Others were less than magical, like the time I walked across an active train trestle (nervously thinking of “Stand By Me” all the while), hot tar welding my flip-flops to my feet, to get to a too-warm creek that ended up being full of nasty algae.
Many of my favorites were in Big Chico Creek, which runs through my hometown of Chico, California, and offers glorious swimming holes, a dammed swimming pool in the local park, and, as I found on Labor Day 2022, a tiny culvert-fed pool near its headwaters. My older daughter and I spotted it one day, bumming around the mountains looking for a new place to dip along the dusty dirt roads. I saw Queen Anne’s lace and willows — greenery that means water — and we scrambled down a bank to the small round pool.
I plunged in right away and came out breathless and dripping, mud clinging to my water sandals, but my daughter hesitated, knowing the pond would be cold. Eventually she turned to me and said, “I’ve never seen you come out of the water without a smile on your face.” She clambered down, ducked, and then flipped her long hair to make a circle of droplets, gasping and laughing, just like me.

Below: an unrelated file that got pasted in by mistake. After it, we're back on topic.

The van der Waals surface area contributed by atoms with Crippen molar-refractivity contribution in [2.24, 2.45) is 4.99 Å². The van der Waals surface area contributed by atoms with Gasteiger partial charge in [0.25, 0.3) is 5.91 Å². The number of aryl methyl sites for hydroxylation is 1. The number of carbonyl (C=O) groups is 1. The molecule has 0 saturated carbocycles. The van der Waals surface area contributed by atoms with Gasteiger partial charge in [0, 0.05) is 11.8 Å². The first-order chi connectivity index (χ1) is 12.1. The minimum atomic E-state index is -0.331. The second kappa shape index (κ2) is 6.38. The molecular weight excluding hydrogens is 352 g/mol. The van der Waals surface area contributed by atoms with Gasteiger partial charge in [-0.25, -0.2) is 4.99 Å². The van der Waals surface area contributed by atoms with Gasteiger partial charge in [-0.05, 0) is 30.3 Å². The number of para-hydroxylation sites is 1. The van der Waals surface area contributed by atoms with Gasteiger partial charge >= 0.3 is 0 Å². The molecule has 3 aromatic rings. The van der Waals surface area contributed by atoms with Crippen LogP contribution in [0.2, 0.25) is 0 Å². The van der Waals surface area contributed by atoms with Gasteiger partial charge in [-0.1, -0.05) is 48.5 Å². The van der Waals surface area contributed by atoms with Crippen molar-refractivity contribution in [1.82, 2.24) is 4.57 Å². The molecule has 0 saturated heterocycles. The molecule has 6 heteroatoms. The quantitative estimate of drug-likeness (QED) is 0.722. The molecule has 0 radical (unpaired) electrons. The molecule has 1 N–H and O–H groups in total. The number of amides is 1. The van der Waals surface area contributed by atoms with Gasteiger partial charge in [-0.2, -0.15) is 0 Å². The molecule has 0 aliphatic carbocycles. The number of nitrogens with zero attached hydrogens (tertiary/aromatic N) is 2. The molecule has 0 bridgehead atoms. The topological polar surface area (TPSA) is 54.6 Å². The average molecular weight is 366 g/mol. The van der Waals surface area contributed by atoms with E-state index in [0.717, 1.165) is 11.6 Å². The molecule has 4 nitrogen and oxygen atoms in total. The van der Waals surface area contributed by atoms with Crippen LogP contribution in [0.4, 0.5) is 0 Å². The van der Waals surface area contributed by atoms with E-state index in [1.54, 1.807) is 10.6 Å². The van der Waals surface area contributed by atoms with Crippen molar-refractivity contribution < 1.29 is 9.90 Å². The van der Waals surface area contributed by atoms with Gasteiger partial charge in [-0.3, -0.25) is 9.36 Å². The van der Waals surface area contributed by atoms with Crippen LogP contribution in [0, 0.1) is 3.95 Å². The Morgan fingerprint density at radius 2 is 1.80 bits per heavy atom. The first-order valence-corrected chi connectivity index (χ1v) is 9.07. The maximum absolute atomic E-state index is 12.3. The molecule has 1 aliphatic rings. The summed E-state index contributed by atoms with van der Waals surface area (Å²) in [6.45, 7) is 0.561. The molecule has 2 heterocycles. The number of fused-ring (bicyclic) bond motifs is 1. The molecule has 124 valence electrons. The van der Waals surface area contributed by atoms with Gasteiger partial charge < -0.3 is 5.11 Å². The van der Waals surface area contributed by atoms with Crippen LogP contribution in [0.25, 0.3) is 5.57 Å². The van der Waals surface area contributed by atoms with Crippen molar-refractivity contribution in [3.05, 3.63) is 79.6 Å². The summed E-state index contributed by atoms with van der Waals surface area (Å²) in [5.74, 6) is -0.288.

I hope that — unlike me — she never loses touch with that joy, with her essential self. As I’d struggled to save my marriage, or at least make peace with the ways I found it unsatisfying, I increasingly realized I’d poured out everything for others, and diverted most of my inner resources to my family, leaving me a brackish pool of resentments and guilt.
My ex-husband’s and my relationship and family were permanently altered after his illness: I wanted to be outdoors, traveling, enjoying physical pleasures; he needed a quieter, less active life. That shift, in truth, only magnified temperamental differences we’d always had.